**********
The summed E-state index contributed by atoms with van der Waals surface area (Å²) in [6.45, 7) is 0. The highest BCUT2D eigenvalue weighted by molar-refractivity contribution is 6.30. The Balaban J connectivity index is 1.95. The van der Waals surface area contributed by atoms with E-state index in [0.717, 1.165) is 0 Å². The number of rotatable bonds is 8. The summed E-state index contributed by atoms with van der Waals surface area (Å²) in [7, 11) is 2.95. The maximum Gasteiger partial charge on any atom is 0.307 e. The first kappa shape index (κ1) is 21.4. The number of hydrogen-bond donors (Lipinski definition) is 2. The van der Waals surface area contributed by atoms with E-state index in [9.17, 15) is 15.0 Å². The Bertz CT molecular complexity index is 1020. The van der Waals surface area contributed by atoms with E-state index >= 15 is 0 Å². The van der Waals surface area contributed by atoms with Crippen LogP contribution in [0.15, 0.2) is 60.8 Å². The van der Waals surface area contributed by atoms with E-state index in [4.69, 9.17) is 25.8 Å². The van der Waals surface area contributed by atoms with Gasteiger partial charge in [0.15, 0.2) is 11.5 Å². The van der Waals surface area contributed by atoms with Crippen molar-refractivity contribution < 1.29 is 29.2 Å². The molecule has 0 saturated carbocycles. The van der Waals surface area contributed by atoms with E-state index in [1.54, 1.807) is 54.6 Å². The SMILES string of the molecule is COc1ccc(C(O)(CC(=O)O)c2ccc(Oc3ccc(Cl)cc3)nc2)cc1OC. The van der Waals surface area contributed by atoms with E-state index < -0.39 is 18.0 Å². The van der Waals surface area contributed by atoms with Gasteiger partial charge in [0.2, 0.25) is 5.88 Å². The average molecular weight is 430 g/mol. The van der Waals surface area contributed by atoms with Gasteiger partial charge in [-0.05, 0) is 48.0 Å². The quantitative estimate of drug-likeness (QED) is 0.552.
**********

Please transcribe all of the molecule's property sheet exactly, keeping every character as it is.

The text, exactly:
The summed E-state index contributed by atoms with van der Waals surface area (Å²) in [6.45, 7) is 0. The highest BCUT2D eigenvalue weighted by molar-refractivity contribution is 6.30. The Balaban J connectivity index is 1.95. The van der Waals surface area contributed by atoms with E-state index in [0.717, 1.165) is 0 Å². The number of rotatable bonds is 8. The summed E-state index contributed by atoms with van der Waals surface area (Å²) in [7, 11) is 2.95. The maximum Gasteiger partial charge on any atom is 0.307 e. The first kappa shape index (κ1) is 21.4. The number of hydrogen-bond donors (Lipinski definition) is 2. The van der Waals surface area contributed by atoms with E-state index in [9.17, 15) is 15.0 Å². The Bertz CT molecular complexity index is 1020. The van der Waals surface area contributed by atoms with E-state index >= 15 is 0 Å². The van der Waals surface area contributed by atoms with Crippen LogP contribution in [0.15, 0.2) is 60.8 Å². The van der Waals surface area contributed by atoms with E-state index in [4.69, 9.17) is 25.8 Å². The van der Waals surface area contributed by atoms with Gasteiger partial charge in [0.15, 0.2) is 11.5 Å². The van der Waals surface area contributed by atoms with Crippen molar-refractivity contribution < 1.29 is 29.2 Å². The molecule has 0 saturated carbocycles. The van der Waals surface area contributed by atoms with E-state index in [1.54, 1.807) is 54.6 Å². The SMILES string of the molecule is COc1ccc(C(O)(CC(=O)O)c2ccc(Oc3ccc(Cl)cc3)nc2)cc1OC. The van der Waals surface area contributed by atoms with E-state index < -0.39 is 18.0 Å². The van der Waals surface area contributed by atoms with Gasteiger partial charge in [0.2, 0.25) is 5.88 Å². The average molecular weight is 430 g/mol. The van der Waals surface area contributed by atoms with Gasteiger partial charge in [-0.05, 0) is 48.0 Å². The quantitative estimate of drug-likeness (QED) is 0.552.